Bring On the Artichoke
A plate of fiber-rich lentils or chickpeas will fill you up, but so will the often overlooked—and decidely delicious—artichoke. Glassman suggests having one every afternoon. “It’s low-calorie,” she says, “and it takes a while to eat.”

[Read More: The Pills You Should Be Popping]

Don’t Be Too Spartan
When Bradley Cooper had to shed a few pounds for his upcoming role in The A-Team, he ate mostly boiled chicken, broccoli, and brown rice. Channing Tatum has streamlined his physique with the same regimen. Glassman says it’s a good plan, though a bit too ascetic. Boiling the chicken adds no fat or calories. But grilling it with a little nonstick spray and some herbs and spices adds about two calories and lots more flavor.

[Read More: Bradley Cooper Has Hollywood by the Balls]

Bite Your Tongue
As a topic of conversation, your diet restrictions are about as interesting as a grocery list. Unless your name is Oprah, no one cares that you’d kill for some lardo on wheat bread. So be a champ and keep your virtue to yourself.

[Read More: O-Face or Oprah Face?]

Turn Up the Heat
No less an expert on overindulgence than John Belushi would head to the sauna after a wild night. The Animal House star was crazy, yes, but he was no fool. One 20-minute session can improve your mood and your appearance. The heat raises your outer body temperature, boosting your circulation and making you feel euphoric, and the sweat flushes debris from your pores. “It mimics the effects of running the Central Park loop,” Oz Garcia says. Try saying that about wheatgrass.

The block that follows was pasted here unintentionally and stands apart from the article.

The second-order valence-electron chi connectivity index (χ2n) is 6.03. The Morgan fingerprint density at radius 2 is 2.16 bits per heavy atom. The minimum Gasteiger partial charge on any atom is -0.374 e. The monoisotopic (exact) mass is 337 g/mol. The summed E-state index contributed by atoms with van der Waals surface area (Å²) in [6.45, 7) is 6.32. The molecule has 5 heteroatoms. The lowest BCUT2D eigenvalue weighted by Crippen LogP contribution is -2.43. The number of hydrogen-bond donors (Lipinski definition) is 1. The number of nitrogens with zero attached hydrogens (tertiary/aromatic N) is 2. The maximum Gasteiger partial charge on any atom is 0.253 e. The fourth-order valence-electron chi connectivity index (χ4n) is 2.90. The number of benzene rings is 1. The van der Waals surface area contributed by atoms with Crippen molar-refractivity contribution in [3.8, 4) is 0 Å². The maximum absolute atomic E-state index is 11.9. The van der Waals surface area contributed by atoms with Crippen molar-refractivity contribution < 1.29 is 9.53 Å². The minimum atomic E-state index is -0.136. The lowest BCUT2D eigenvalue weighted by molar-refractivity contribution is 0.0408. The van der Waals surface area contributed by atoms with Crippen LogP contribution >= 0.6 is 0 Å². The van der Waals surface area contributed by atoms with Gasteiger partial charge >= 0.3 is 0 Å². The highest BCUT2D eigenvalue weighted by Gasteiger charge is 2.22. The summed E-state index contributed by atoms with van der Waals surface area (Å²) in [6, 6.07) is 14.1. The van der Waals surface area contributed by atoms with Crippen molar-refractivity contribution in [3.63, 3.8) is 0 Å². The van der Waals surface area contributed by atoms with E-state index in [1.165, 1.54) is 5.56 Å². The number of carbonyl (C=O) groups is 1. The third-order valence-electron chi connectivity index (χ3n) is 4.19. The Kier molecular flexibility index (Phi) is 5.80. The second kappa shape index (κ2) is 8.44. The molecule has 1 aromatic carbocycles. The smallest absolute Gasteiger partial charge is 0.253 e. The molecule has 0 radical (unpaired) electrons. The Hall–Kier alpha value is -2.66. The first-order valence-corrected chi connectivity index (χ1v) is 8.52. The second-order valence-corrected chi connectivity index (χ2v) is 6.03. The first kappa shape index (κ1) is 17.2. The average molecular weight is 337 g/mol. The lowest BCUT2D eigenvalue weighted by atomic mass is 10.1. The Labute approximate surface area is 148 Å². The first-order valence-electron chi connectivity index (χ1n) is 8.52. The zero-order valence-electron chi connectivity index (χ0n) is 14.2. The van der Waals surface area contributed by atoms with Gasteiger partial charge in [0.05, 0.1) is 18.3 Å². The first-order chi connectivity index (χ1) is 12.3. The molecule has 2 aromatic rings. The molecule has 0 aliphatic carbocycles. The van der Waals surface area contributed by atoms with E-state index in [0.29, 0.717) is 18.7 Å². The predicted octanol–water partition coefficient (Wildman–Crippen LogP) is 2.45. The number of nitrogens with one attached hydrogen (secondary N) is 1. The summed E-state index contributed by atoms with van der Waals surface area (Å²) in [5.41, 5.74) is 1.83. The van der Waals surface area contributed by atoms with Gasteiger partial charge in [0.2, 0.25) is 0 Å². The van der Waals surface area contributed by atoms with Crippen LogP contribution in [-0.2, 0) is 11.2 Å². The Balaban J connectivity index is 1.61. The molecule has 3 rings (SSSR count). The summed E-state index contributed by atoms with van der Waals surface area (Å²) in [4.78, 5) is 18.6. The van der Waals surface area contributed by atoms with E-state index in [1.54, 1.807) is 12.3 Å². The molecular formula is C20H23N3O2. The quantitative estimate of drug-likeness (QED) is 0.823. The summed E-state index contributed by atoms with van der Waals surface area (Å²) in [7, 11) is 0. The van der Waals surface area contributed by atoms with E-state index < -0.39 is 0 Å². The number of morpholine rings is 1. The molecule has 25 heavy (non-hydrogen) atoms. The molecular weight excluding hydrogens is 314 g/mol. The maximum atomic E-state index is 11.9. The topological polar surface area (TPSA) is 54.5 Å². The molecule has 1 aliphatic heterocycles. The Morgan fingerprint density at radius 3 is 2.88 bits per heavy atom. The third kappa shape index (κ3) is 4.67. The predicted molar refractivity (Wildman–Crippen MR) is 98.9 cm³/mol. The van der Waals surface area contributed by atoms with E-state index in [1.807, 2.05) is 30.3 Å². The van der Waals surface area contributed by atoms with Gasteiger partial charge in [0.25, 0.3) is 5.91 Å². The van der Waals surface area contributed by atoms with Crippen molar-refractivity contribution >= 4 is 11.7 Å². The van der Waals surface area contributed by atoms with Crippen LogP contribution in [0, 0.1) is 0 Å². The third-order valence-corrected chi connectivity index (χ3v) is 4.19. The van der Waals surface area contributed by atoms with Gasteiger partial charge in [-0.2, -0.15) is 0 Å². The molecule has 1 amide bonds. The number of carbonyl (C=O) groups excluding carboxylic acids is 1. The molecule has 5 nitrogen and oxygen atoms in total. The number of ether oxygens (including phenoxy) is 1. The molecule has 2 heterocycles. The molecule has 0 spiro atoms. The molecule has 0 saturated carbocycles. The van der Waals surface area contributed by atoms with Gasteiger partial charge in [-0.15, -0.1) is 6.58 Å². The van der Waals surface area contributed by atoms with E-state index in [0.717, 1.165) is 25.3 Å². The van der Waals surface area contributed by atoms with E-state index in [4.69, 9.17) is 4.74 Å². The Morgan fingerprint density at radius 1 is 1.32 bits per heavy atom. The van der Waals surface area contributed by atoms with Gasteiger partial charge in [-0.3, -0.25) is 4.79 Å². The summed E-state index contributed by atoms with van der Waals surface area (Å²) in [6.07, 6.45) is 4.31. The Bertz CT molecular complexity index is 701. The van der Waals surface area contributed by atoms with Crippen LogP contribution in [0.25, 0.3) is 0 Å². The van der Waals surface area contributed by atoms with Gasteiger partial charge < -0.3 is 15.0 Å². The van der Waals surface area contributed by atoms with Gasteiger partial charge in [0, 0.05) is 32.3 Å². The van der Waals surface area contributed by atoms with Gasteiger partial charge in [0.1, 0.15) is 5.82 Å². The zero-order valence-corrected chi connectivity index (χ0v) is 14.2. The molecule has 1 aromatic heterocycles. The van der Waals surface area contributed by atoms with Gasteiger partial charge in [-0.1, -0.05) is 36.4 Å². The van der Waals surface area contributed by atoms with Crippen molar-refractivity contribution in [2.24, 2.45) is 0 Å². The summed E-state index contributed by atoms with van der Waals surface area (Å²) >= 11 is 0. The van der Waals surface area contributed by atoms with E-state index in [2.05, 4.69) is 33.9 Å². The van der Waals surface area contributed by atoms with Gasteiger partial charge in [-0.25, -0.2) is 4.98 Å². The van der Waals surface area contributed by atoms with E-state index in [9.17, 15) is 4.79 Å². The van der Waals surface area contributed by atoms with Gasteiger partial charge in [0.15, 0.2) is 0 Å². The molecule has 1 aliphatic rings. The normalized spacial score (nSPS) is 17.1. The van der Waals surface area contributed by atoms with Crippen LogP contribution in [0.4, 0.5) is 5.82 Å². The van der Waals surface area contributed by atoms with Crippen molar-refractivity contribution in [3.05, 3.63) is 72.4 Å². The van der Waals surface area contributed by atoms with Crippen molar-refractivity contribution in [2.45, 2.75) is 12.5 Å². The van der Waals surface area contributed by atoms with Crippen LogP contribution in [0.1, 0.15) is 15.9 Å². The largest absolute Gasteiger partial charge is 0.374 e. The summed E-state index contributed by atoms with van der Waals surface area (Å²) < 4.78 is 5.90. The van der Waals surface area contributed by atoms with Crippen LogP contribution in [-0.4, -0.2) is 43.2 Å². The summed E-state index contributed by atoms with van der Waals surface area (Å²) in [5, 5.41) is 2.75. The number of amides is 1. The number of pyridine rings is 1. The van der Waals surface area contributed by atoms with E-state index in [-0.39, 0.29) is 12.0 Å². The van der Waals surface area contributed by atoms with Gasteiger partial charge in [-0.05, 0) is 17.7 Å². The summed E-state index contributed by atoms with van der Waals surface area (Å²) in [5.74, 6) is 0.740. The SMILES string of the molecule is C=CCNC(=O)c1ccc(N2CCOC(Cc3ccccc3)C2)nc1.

[Read More: Find the Right Massage]

Need Motivation: Put Your Money Where Your Mouth Is

StickK.com lets you bet against your weak, impulsive self. If you lose the wager, you fork the cash over to a friend, an enemy, or even a cause you despise—like, say, Sarah Palin 2012.

Fatbet.net—founded by two buddies trying to drop 10 pounds each—helps you set up weight-loss competitions with friends and chart the results. Those who meet their goals split the winnings.

[Read More: The Slacker Workout]

Put Down the Protein Shake
Put down the whey powder. Dr. Jeffrey Morrison, a New York weight-loss specialist, recommends breakfast shakes made from rice protein, which is less rough on the stomach. Mix two scoops of protein powder, two tablespoons of flaxseed fiber, eight ounces of water, and ice in a blender. Consume with the morning paper.

[Read More: Meal-Replacement Shakes]

The Sports Drink Myth
“Coconut water is what Gatorade wishes it was,” Oz Garcia says. It has the potassium and the sugar you need to feel restored after a workout but none of the artificial ingredients or the food coloring.

[Read More: Alex Rodriguez: Confessions of a Damned Yankee]

The Hangover Remedy